Our American States | An NCSL Podcast

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The “Our American States” podcast—produced by the National Conference of State Legislatures—is where you can hear compelling conversations that tell the story of America’s state legislatures, the people in them, the politics that compel them, and the important work of democracy.

You can listen to the podcast on this page, you can subscribe through iTunes, Google Play, Spotify or Stitcher, or you can use the RSS icon at the right to copy a feed URL for your podcatcher. 

Education

20

Paul MannaThe guest on this podcast is Paul Manna, a professor of government and public policy at William & Mary in Williamsburg, Va. Manna has written extensively about federal and state education policy.

A key focus of Manna’s research concerns the role of principals in K-12 education and ways to identify and groom candidates to become principals.

Manna talks about the critical role principals play, how a principal pipeline can work and why the investment in principal training is worthwhile. He also shared some thoughts for how legislators can approach the issue and policies that can help foster school leaders.

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19

Sending kids back to the classroom is a goal across the country for many reasons. Along with concerns about falling behind academically and parents’ need to have children in school, experts also are concerned about mental and behavioral health needs. Studies indicate children in need of such services are much more likely to receive them at school.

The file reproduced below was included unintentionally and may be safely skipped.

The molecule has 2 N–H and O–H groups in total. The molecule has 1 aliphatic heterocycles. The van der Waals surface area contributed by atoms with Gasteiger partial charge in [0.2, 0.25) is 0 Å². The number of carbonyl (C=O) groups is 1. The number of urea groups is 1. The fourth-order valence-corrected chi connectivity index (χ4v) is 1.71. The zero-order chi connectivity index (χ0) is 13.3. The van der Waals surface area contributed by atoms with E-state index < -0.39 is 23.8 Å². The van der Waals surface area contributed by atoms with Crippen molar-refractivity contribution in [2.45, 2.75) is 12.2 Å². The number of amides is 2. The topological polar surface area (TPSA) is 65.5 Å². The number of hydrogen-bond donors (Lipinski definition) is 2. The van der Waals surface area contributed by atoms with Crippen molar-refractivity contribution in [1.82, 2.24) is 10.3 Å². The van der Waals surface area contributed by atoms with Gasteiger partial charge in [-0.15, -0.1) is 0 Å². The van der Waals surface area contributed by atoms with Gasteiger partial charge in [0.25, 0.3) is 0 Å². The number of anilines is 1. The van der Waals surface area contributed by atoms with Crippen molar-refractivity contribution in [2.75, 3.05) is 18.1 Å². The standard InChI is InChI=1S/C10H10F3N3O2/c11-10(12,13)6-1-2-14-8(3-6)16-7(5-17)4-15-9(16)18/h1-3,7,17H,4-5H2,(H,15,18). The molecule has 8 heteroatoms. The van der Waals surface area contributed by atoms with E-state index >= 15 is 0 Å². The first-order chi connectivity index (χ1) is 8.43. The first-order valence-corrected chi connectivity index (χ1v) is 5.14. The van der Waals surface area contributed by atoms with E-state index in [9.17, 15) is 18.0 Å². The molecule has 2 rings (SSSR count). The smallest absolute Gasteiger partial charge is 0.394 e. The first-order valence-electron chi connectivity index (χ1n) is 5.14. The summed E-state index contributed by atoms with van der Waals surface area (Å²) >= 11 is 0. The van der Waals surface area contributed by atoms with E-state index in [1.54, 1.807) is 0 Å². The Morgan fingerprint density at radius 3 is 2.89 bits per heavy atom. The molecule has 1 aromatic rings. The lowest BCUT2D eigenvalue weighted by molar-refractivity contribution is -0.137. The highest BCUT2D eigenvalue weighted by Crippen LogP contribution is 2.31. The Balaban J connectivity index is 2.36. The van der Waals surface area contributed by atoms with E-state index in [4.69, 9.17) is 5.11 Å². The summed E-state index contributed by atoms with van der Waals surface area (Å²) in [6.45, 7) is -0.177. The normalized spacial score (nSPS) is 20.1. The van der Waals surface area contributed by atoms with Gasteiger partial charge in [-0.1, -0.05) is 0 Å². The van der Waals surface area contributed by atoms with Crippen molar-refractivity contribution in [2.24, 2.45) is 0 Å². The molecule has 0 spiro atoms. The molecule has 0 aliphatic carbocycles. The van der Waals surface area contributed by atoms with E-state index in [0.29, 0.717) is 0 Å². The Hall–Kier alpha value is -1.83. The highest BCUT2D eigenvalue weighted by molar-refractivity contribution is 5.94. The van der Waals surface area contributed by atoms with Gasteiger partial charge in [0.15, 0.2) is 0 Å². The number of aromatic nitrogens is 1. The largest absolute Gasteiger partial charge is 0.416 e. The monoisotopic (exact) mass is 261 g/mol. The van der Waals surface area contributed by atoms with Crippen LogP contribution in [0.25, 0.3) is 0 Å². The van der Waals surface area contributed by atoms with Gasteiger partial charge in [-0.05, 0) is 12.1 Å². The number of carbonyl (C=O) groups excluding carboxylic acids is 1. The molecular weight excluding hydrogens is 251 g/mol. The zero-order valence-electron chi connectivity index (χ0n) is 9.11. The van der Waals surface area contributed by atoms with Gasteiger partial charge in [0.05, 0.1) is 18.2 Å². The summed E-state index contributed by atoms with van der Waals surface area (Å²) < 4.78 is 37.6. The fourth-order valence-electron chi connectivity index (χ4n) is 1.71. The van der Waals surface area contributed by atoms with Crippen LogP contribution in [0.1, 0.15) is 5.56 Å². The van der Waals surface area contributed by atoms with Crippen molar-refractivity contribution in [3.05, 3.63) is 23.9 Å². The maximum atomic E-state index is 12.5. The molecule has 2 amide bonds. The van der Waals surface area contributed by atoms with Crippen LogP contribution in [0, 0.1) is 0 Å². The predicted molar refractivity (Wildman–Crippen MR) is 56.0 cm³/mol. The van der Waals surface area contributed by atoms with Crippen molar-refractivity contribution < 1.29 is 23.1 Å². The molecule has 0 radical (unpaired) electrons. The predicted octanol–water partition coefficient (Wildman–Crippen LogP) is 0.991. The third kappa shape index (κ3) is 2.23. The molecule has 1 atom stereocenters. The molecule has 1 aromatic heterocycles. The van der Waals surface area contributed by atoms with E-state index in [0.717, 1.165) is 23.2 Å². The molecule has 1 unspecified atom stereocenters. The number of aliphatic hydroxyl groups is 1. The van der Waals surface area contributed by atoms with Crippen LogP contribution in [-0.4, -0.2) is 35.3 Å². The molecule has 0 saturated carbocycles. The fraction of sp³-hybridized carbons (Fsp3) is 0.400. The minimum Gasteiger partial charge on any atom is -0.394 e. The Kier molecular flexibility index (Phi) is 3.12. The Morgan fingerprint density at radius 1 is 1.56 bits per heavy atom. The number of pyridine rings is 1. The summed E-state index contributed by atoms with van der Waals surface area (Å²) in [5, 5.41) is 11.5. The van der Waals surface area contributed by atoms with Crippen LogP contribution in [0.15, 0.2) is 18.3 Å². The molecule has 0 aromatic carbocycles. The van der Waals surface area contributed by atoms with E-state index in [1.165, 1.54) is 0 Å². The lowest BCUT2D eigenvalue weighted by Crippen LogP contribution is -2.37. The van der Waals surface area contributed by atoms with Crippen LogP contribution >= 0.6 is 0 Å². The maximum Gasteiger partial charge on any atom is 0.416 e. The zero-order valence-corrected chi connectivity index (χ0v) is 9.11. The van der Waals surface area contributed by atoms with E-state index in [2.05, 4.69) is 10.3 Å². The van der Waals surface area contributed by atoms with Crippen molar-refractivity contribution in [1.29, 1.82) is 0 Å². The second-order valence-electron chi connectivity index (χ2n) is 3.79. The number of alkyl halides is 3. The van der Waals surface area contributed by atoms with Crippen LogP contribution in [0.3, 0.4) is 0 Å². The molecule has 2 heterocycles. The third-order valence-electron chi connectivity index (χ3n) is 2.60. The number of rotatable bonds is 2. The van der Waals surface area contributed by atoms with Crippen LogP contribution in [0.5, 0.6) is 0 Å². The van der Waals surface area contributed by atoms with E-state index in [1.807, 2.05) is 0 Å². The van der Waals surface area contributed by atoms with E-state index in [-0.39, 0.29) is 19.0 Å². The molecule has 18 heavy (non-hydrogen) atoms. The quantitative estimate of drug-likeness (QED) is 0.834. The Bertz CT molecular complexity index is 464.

Our guests include Craig Wethington with the Minnesota Department of Education. He discusses how his state has used collaborative improvement and innovation networks, or CoIINs, to improve the quality of school mental health services. He also talks about a community survey of students that indicates many kids were struggling with mental health issues even before the pandemic and how the legislature in his state worked to improve mental health programs.

Another guest on the show is Rebecca Astorga with the Arizona Department of Education. She discusses programs and resources states can employ to bolster their mental health services and the role that Project AWARE, a federal grant program, has played in expanding the capacity of the state to address mental health issues among young people.

We also talk with Noah Cruz, an NCSL policy researcher, who offers some background on the topic.

Noah Cruz, NCSLCraig Wethington, Minnesota Department of EducationRebecca Astorga, Arizona Department of Education